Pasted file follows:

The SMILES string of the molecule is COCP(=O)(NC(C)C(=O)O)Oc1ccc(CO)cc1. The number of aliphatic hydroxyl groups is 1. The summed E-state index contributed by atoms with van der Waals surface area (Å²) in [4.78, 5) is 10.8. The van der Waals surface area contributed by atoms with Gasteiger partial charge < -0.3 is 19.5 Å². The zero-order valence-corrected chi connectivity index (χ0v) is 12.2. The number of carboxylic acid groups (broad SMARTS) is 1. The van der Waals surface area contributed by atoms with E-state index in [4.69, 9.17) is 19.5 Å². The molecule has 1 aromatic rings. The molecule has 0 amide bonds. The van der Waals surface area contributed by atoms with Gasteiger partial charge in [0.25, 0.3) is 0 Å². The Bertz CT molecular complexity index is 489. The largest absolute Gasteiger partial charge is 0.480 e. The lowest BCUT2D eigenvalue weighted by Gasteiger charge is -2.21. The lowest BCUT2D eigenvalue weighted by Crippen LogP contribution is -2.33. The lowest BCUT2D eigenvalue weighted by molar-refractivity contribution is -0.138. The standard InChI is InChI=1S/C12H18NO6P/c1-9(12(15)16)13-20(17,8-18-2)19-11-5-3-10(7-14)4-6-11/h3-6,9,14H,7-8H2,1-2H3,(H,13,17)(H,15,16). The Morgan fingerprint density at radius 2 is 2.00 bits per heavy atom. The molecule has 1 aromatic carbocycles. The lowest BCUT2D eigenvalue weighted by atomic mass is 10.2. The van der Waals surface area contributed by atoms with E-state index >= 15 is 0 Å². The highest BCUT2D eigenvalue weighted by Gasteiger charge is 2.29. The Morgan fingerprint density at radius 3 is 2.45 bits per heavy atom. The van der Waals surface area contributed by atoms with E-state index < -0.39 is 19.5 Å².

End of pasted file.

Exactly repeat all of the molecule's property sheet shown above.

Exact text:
The SMILES string of the molecule is COCP(=O)(NC(C)C(=O)O)Oc1ccc(CO)cc1. The number of aliphatic hydroxyl groups is 1. The summed E-state index contributed by atoms with van der Waals surface area (Å²) in [4.78, 5) is 10.8. The van der Waals surface area contributed by atoms with Gasteiger partial charge < -0.3 is 19.5 Å². The zero-order valence-corrected chi connectivity index (χ0v) is 12.2. The number of carboxylic acid groups (broad SMARTS) is 1. The van der Waals surface area contributed by atoms with E-state index in [4.69, 9.17) is 19.5 Å². The molecule has 1 aromatic rings. The molecule has 0 amide bonds. The van der Waals surface area contributed by atoms with Gasteiger partial charge in [0.25, 0.3) is 0 Å². The Bertz CT molecular complexity index is 489. The largest absolute Gasteiger partial charge is 0.480 e. The lowest BCUT2D eigenvalue weighted by Gasteiger charge is -2.21. The lowest BCUT2D eigenvalue weighted by Crippen LogP contribution is -2.33. The lowest BCUT2D eigenvalue weighted by molar-refractivity contribution is -0.138. The standard InChI is InChI=1S/C12H18NO6P/c1-9(12(15)16)13-20(17,8-18-2)19-11-5-3-10(7-14)4-6-11/h3-6,9,14H,7-8H2,1-2H3,(H,13,17)(H,15,16). The Morgan fingerprint density at radius 2 is 2.00 bits per heavy atom. The molecule has 1 aromatic carbocycles. The lowest BCUT2D eigenvalue weighted by atomic mass is 10.2. The van der Waals surface area contributed by atoms with E-state index >= 15 is 0 Å². The highest BCUT2D eigenvalue weighted by Gasteiger charge is 2.29. The Morgan fingerprint density at radius 3 is 2.45 bits per heavy atom. The van der Waals surface area contributed by atoms with E-state index < -0.39 is 19.5 Å².